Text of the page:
8. What are your thoughts about webcomics as a genre?It's a wonderful way to allow aspiring amateur and unpublished creators to present their work to a large audience without the need for a publisher. At the same time though, they're a different animal from printed comics. Creators are usually expected to put up pages frequently, in small servings, rather than being able to present an entire chapter or volume. While this works for gag/strip comics, story-based comics are presented with a unique challenge; tradeoffs may need to be made when it comes to pacing the story. There are a lot of impatient readers who have little tolerance for the slower pacing of a webcomic that may work very well in printed form. Does one cater to the immediate web-based readers who are seeing a page or two per week, or does one think of the long-term feel of the story? I'm still not sure of the answer, as I read and enjoy comics of both kinds.
9. Can you see yourself ever illustrating someone else's story or writing a script for someone else to illustrate?Certainly not the latter, as I've said, I don't really consider myself to be a proper author, and my script writing would probably be too vague for another artist to make sense of. I would be open to considering the illustration of another story, if I liked it enough. I find that I need a strong attachment to a script and characters in order to have the motivation to put in the amount of illustration effort that is required.
10. Thus far, is there any one thing you can point to and say, "This is my personal best"?At any one time, it'll be the most recent page I've just drawn...until I draw the next one :)
11. Beyond Phoenix, do you see yourself continuing to make comics in this fashion?I'd certainly love to. But Phoenix will take at least another three years to complete, and it's hard to say what I'll be doing by then, and if my life has given me other commitments. If I were too busy for comics, then I think I'd still be drawing in some form.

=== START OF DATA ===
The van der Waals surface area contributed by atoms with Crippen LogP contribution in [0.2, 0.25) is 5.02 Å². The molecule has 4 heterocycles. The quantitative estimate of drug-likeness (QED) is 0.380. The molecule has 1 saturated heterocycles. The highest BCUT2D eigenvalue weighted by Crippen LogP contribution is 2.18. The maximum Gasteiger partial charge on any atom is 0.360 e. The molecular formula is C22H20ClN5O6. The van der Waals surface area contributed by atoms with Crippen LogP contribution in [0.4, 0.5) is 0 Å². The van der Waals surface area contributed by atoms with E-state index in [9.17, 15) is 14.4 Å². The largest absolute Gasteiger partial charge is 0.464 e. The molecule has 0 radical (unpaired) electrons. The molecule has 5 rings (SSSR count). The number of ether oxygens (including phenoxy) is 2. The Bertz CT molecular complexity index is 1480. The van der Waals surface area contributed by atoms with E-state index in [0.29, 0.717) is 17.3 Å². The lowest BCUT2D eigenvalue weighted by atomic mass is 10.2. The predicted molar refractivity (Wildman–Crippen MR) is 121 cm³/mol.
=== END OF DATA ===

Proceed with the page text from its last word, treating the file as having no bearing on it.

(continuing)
Making other people happy. It's fantastic when somebody writes and says 'thank you, I was having a bad day, and today your comic has cheered me up'. If I can inspire somebody, brighten their day, or just make them smile, then it makes all the hard work and late nights worth the effort.Most images taken from Inverloch and The Phoenix Requiem--I tried my best not to include major spoilers! "Englishmen" is a fanart Sarah drew for Barb Jacobs, creator of Xylia (Barb's character Claudius is on the right).
Inverloch Volume 1 and Volume 2 are available via Amazon (and I highly recommend them, they look beautiful in print), but sadly that's all. However, 18 chapters of Inverloch are available for download in the US on Wowio for free! The best part of that is that even though you pay nothing, Sarah benefits!
Big thanks to Sarah for agreeing to break me in as an interviewer! If you haven't already, be sure to check out the comics: Inverloch is complete, and The Phoenix Requiem updates on Mondays and Thursdays!